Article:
I was looking at the website of a local design agency the other day. I've worked with them in the past creating a few small sites. Their previous website was quite a nice, quirky html site that I thought served them well. Now, they've moved to a 100% flash site for some reason. It's a mystery to me, because they have some full-time web developers working there. I can only assume that the marketeers there saw that they could have lots of motion and thought that would be a good idea.
It reminded me of an old chestnut that needs re-hashing: don't break the back button.
You may wonder why, if you include something similar within a Flash movie, you should not break the browser's back button.
It's a question of trust. Users vary significantly in their confidence when it comes to using a web browser. Part of the "deal" they have going is the consistent "language" they use to communicate with it. If you do something ninety-nine times and each time get a consistent result, then changing that on the hundredth attempt is like jumping out from behind a bush shouting "boo!" The expectation the user has — rightly — is that hitting the back button will take them to the state the screen was previously in. They don't care whether that's embedded in an object and not a separate URL. I'm with them on this: it's incredibly annoying to progress through several screens of a flash site, hit the browser "back" button and then be booted out back to a completely different site.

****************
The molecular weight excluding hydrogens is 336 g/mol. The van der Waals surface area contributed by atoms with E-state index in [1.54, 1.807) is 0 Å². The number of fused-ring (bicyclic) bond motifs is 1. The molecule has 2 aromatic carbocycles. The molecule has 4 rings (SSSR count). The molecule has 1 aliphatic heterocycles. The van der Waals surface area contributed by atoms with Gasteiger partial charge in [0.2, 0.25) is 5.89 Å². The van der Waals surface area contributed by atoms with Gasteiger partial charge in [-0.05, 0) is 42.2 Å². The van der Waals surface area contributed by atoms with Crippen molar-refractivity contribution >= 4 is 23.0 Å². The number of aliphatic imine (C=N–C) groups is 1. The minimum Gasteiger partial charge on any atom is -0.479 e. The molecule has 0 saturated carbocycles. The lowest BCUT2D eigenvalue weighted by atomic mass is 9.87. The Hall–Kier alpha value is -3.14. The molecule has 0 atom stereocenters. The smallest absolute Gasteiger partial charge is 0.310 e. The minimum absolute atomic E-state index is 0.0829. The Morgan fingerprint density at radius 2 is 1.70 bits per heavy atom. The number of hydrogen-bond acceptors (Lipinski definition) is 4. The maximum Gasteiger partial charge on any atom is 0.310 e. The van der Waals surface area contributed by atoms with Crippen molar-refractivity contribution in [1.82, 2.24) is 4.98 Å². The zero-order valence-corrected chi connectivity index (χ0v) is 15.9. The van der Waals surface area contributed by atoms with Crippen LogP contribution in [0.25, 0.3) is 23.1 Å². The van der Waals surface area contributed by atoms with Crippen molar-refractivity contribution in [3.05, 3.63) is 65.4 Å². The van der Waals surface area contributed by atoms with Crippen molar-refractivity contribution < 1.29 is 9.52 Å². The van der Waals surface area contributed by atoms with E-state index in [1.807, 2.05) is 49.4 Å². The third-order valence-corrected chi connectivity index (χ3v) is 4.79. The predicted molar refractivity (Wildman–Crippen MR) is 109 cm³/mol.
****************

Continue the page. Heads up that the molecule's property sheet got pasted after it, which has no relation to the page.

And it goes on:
So don't do it. If you must have a completely Flash-based site, then do it sensibly. There are several utilities out there for this. You could use SWFObject combined with SWF Address, but there are others.
Jason posted this on Monday, May 21, 2007 at 5:56 pm. Leave comment.